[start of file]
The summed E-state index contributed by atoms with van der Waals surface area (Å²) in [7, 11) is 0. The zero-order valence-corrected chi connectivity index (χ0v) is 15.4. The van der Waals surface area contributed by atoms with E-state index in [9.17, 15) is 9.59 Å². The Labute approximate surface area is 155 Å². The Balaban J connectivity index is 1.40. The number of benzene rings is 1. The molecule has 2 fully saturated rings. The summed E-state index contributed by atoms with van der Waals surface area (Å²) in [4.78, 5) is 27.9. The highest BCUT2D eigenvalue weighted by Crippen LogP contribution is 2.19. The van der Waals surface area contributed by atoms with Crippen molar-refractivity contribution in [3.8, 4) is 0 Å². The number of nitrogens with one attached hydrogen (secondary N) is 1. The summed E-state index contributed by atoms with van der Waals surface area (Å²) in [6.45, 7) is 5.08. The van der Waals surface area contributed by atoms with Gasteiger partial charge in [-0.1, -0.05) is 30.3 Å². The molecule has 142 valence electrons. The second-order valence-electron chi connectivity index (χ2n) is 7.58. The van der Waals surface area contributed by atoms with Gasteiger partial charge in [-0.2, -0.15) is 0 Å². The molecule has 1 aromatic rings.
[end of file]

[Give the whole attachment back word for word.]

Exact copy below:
The summed E-state index contributed by atoms with van der Waals surface area (Å²) in [7, 11) is 0. The zero-order valence-corrected chi connectivity index (χ0v) is 15.4. The van der Waals surface area contributed by atoms with E-state index in [9.17, 15) is 9.59 Å². The Labute approximate surface area is 155 Å². The Balaban J connectivity index is 1.40. The number of benzene rings is 1. The molecule has 2 fully saturated rings. The summed E-state index contributed by atoms with van der Waals surface area (Å²) in [4.78, 5) is 27.9. The highest BCUT2D eigenvalue weighted by Crippen LogP contribution is 2.19. The van der Waals surface area contributed by atoms with Crippen molar-refractivity contribution in [3.8, 4) is 0 Å². The number of nitrogens with one attached hydrogen (secondary N) is 1. The summed E-state index contributed by atoms with van der Waals surface area (Å²) in [6.45, 7) is 5.08. The van der Waals surface area contributed by atoms with Gasteiger partial charge in [-0.1, -0.05) is 30.3 Å². The molecule has 142 valence electrons. The second-order valence-electron chi connectivity index (χ2n) is 7.58. The van der Waals surface area contributed by atoms with Gasteiger partial charge in [-0.2, -0.15) is 0 Å². The molecule has 1 aromatic rings.